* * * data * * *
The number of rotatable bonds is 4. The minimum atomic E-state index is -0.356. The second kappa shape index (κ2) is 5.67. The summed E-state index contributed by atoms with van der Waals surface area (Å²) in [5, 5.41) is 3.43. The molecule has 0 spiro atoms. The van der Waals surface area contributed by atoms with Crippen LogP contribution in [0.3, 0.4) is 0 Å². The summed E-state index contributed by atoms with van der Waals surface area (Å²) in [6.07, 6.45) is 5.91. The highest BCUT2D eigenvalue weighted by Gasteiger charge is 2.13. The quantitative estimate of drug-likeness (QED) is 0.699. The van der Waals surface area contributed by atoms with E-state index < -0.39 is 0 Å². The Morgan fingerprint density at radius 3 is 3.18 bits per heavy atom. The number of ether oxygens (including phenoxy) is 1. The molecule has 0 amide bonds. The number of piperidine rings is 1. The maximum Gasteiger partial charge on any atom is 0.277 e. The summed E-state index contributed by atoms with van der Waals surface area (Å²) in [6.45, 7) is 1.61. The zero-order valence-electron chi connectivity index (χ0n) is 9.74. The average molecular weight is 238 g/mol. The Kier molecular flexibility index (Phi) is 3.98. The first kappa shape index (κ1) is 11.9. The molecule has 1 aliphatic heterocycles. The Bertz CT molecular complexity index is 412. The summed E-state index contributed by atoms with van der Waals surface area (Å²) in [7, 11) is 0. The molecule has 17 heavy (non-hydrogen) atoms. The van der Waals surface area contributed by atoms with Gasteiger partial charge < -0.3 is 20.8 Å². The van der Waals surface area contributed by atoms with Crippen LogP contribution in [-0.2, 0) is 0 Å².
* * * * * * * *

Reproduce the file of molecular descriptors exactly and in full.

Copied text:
The number of rotatable bonds is 4. The minimum atomic E-state index is -0.356. The second kappa shape index (κ2) is 5.67. The summed E-state index contributed by atoms with van der Waals surface area (Å²) in [5, 5.41) is 3.43. The molecule has 0 spiro atoms. The van der Waals surface area contributed by atoms with Crippen LogP contribution in [0.3, 0.4) is 0 Å². The summed E-state index contributed by atoms with van der Waals surface area (Å²) in [6.07, 6.45) is 5.91. The highest BCUT2D eigenvalue weighted by Gasteiger charge is 2.13. The quantitative estimate of drug-likeness (QED) is 0.699. The van der Waals surface area contributed by atoms with E-state index < -0.39 is 0 Å². The Morgan fingerprint density at radius 3 is 3.18 bits per heavy atom. The number of ether oxygens (including phenoxy) is 1. The molecule has 0 amide bonds. The number of piperidine rings is 1. The maximum Gasteiger partial charge on any atom is 0.277 e. The summed E-state index contributed by atoms with van der Waals surface area (Å²) in [6.45, 7) is 1.61. The zero-order valence-electron chi connectivity index (χ0n) is 9.74. The average molecular weight is 238 g/mol. The Kier molecular flexibility index (Phi) is 3.98. The first kappa shape index (κ1) is 11.9. The molecule has 1 aliphatic heterocycles. The Bertz CT molecular complexity index is 412. The summed E-state index contributed by atoms with van der Waals surface area (Å²) in [7, 11) is 0. The molecule has 17 heavy (non-hydrogen) atoms. The van der Waals surface area contributed by atoms with Gasteiger partial charge < -0.3 is 20.8 Å². The van der Waals surface area contributed by atoms with Crippen LogP contribution in [-0.2, 0) is 0 Å².